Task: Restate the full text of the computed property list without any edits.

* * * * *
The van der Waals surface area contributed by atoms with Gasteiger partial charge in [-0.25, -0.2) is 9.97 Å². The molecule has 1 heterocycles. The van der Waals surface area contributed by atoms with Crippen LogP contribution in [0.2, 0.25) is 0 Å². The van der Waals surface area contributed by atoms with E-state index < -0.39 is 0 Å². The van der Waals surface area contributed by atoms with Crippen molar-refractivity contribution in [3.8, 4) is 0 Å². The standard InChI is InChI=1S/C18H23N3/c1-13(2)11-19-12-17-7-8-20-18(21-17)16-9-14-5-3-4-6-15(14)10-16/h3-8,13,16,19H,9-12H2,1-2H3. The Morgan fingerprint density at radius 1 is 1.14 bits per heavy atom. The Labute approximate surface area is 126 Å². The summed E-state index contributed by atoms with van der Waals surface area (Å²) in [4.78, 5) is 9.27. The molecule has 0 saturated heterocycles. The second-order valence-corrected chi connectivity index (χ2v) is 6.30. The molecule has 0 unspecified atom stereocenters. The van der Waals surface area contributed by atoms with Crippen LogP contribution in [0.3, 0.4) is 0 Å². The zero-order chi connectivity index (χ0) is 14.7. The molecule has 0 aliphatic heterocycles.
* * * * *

The van der Waals surface area contributed by atoms with Gasteiger partial charge in [-0.25, -0.2) is 9.97 Å². The molecule has 1 heterocycles. The van der Waals surface area contributed by atoms with Crippen LogP contribution in [0.2, 0.25) is 0 Å². The van der Waals surface area contributed by atoms with E-state index < -0.39 is 0 Å². The van der Waals surface area contributed by atoms with Crippen molar-refractivity contribution in [3.8, 4) is 0 Å². The standard InChI is InChI=1S/C18H23N3/c1-13(2)11-19-12-17-7-8-20-18(21-17)16-9-14-5-3-4-6-15(14)10-16/h3-8,13,16,19H,9-12H2,1-2H3. The Morgan fingerprint density at radius 1 is 1.14 bits per heavy atom. The Labute approximate surface area is 126 Å². The summed E-state index contributed by atoms with van der Waals surface area (Å²) in [4.78, 5) is 9.27. The molecule has 0 saturated heterocycles. The second-order valence-corrected chi connectivity index (χ2v) is 6.30. The molecule has 0 unspecified atom stereocenters. The van der Waals surface area contributed by atoms with Crippen LogP contribution in [0.3, 0.4) is 0 Å². The zero-order chi connectivity index (χ0) is 14.7. The molecule has 0 aliphatic heterocycles.